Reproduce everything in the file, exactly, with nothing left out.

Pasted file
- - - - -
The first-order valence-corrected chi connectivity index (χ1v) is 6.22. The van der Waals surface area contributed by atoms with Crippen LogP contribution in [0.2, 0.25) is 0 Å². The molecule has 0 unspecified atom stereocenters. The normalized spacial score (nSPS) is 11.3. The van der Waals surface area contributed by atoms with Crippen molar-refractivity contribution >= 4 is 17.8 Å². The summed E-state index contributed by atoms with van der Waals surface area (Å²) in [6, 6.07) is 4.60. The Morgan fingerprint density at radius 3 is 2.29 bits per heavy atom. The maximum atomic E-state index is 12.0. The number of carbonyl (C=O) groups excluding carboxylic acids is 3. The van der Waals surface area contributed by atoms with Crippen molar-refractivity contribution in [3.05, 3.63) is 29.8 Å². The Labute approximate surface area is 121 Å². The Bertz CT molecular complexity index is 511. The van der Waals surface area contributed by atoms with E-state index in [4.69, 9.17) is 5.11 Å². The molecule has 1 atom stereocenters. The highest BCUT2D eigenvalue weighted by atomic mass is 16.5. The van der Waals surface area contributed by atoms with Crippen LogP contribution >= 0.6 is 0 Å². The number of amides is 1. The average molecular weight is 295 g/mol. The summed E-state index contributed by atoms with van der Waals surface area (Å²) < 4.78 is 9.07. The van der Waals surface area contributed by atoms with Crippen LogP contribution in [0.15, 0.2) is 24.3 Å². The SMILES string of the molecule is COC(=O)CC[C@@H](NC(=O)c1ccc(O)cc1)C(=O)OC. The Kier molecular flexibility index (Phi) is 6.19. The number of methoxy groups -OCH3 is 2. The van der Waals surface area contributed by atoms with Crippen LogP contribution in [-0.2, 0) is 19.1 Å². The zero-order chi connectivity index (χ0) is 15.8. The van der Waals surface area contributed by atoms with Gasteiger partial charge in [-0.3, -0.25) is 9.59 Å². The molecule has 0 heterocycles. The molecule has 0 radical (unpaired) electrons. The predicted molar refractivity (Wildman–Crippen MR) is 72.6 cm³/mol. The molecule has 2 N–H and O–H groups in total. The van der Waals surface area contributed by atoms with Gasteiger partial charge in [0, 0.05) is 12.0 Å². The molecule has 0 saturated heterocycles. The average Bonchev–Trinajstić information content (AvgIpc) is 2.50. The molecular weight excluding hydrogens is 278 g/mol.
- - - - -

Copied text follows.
The first-order valence-corrected chi connectivity index (χ1v) is 6.22. The van der Waals surface area contributed by atoms with Crippen LogP contribution in [0.2, 0.25) is 0 Å². The molecule has 0 unspecified atom stereocenters. The normalized spacial score (nSPS) is 11.3. The van der Waals surface area contributed by atoms with Crippen molar-refractivity contribution >= 4 is 17.8 Å². The summed E-state index contributed by atoms with van der Waals surface area (Å²) in [6, 6.07) is 4.60. The Morgan fingerprint density at radius 3 is 2.29 bits per heavy atom. The maximum atomic E-state index is 12.0. The number of carbonyl (C=O) groups excluding carboxylic acids is 3. The van der Waals surface area contributed by atoms with Crippen molar-refractivity contribution in [3.05, 3.63) is 29.8 Å². The Labute approximate surface area is 121 Å². The Bertz CT molecular complexity index is 511. The van der Waals surface area contributed by atoms with E-state index in [4.69, 9.17) is 5.11 Å². The molecule has 1 atom stereocenters. The highest BCUT2D eigenvalue weighted by atomic mass is 16.5. The van der Waals surface area contributed by atoms with Crippen LogP contribution >= 0.6 is 0 Å². The number of amides is 1. The average molecular weight is 295 g/mol. The summed E-state index contributed by atoms with van der Waals surface area (Å²) < 4.78 is 9.07. The van der Waals surface area contributed by atoms with Crippen LogP contribution in [0.15, 0.2) is 24.3 Å². The SMILES string of the molecule is COC(=O)CC[C@@H](NC(=O)c1ccc(O)cc1)C(=O)OC. The Kier molecular flexibility index (Phi) is 6.19. The number of methoxy groups -OCH3 is 2. The van der Waals surface area contributed by atoms with Crippen LogP contribution in [-0.2, 0) is 19.1 Å². The zero-order chi connectivity index (χ0) is 15.8. The van der Waals surface area contributed by atoms with Gasteiger partial charge in [-0.3, -0.25) is 9.59 Å². The molecule has 0 heterocycles. The molecule has 0 radical (unpaired) electrons. The predicted molar refractivity (Wildman–Crippen MR) is 72.6 cm³/mol. The molecule has 2 N–H and O–H groups in total. The van der Waals surface area contributed by atoms with Gasteiger partial charge in [0, 0.05) is 12.0 Å². The molecule has 0 saturated heterocycles. The average Bonchev–Trinajstić information content (AvgIpc) is 2.50. The molecular weight excluding hydrogens is 278 g/mol.